Equality Explained

"No free government, or the blessings of liberty can be preserved to any people, but by frequent recurrence to fundamental principles."
— George Mason

One of the enduring paradoxes of America is that the principles of our founding have always been the source of our greatest strength and also the font of unending controversy. None of those principles has been more misunderstood than equality. Yet the founder’s whole theory of constitutionalism depends on that idea—but not by itself, and only when properly understood. 

On a recent taping of the Three Whiskey Happy Hour, with co-hosts Steve Hayward and “Lucretia” and fellow guest Jeremy Carl, I may have walked into an intellectual minefield while trying to make a point about this. 

According to the framers’ social compact theory, we are free precisely because we are equal. That is to say, since no human is a god or an angel—because we are all equally members of the same species—no person is entitled to rule another without his consent. Legitimate government must therefore be limited, and devoted principally to protecting our individual natural rights. All of these concepts (along with a few others, such as religious liberty and good moral habits) fit together, and the attempt to remove any one of them would make republican government incoherent. 

Explaining this on the podcast, I intended to say that you can no more remove equality from our constitutional government than you can remove the crankshaft from a car engine and still expect it to work. I misspoke and said you can’t remove the carburetor, which led to some amusement and teasing by Steve and Lucretia. But the point remains: constitutional self-government recognizes human equality and therefore requires consent in order to achieve liberty and the rule of law. They are inextricably connected. 

The other point I made—that if Jefferson had dropped the reference to equality in the Declaration of Independence it would not really have mattered—was not a slip of the tongue, but is perhaps more likely to be misunderstood. What I meant is that while the principles and arguments of the Declaration do indeed underlie and give meaning to the Constitution, the precise language is less important than understanding how it all fits together. What if the Continental Congress had fiddled around even more with Jefferson’s draft and altered the famous sentence containing the phrase “all men are created equal . . .”? Would that have fundamentally changed their understanding of human happiness and the ends of good government? Of course not.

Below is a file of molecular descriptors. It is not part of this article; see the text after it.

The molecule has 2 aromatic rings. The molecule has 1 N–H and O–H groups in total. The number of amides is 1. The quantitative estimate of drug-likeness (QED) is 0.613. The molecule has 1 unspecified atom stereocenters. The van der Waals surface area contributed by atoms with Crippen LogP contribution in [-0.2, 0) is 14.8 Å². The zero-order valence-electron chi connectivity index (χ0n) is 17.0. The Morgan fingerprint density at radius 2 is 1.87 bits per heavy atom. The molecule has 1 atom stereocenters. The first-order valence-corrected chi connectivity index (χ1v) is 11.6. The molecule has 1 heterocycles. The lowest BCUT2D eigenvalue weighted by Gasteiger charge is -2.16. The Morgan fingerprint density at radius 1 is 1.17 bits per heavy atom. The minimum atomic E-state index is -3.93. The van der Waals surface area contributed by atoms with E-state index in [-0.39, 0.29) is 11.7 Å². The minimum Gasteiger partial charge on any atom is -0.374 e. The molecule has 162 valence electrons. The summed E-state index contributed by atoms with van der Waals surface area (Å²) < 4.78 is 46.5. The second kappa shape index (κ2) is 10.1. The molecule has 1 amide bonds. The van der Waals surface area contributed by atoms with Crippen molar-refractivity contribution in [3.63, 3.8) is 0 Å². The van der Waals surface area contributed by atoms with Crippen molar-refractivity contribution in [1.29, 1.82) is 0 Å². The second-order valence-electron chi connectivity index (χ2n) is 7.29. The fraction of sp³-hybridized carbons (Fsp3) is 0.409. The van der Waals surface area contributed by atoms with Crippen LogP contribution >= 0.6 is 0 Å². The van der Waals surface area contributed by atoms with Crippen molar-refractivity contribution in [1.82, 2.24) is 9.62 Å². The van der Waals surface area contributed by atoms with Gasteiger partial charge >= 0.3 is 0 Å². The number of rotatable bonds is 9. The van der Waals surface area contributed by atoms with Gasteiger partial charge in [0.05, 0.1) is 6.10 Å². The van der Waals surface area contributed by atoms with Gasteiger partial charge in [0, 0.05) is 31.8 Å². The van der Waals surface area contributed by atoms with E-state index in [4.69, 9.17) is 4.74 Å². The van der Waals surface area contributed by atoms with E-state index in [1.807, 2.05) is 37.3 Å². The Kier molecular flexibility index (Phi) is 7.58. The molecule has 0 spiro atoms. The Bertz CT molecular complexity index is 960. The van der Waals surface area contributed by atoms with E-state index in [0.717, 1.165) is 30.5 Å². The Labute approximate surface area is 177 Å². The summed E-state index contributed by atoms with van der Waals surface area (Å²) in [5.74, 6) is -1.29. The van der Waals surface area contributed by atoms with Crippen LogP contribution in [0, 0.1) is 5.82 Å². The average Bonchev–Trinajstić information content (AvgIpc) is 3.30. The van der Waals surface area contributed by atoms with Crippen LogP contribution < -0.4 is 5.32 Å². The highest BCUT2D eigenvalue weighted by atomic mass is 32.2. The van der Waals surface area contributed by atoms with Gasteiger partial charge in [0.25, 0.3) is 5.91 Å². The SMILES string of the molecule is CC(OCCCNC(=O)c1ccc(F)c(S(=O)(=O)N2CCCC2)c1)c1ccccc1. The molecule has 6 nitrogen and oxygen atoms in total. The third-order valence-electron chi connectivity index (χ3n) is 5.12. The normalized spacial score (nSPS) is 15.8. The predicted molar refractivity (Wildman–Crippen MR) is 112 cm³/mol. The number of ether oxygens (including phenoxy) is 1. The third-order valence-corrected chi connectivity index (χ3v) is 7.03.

During the revolutionary era, many of the states incorporated language elaborating the theory of republican government in their state constitutions. The wording is slightly different in each case, but always makes the same point. What if the 56 signers of the Declaration of Independence (or Thomas Jefferson himself) had decided to use some of this different language, perhaps less eloquent but still perfectly valid, by declaring: “all human beings are created by God and have the same rights by nature; therefore no person can rule another without his consent.”

That might have provided less inspiration for Abraham Lincoln’s majestic rhetoric, but it would not have altered in the slightest the injustice of slavery or the basis of Lincoln’s arguments against it. Nor would it have changed anything else fundamental to our constitutional government.

What is essential to understand is that today’s radical woke progressives haven’t simply distorted the meaning of equality (and they more or less admit this when they invoke their preferred new term, equity). The progressive Left has corrupted and degraded all of the founder’s principles, because progressives have a radically different conception of human nature and are committed to unlimited power for the ruling class to apportion rights and privileges according to what they ordain as “social justice.”  

Much (though not all) of today’s woke ideology originated with the New Left in the 1960s. Those radicals got their ideas from intellectuals such as Herbert Marcuse, Theodor Adorno, and other students of European neo-Marxism. Their heirs are today’s left-wingers, who despise America which they see as systemically racist, and declare their desire to overhaul our society in the name of diversity, equity, and inclusion. But that critique of America has nothing to do with the ideas of Thomas Jefferson. Precisely to the degree that the modern bureaucratic state no longer operates by consent, protects our natural rights, or treats every individual equally, then to that extent America is no longer a constitutional republic. That’s not the result of the Declaration of Independence, it’s the rejection of it.

The political point is this: defending the founders’ republican principles—all of them—is the best and most effective way to fight our emerging woke tyranny, which categorically rejects those principles—all of them.


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About Glenn Ellmers

Glenn Ellmers' new book, The Narrow Passage: Plato, Foucault, and the Possibility of Political Philosophy, will be published by Encounter this summer. He is the author of The Soul of Politics: Harry V. Jaffa and the Fight for America and the Salvatori Research Fellow of the American Founding at the Claremont Institute. He is also a fellow of the Center for American Greatnsss.

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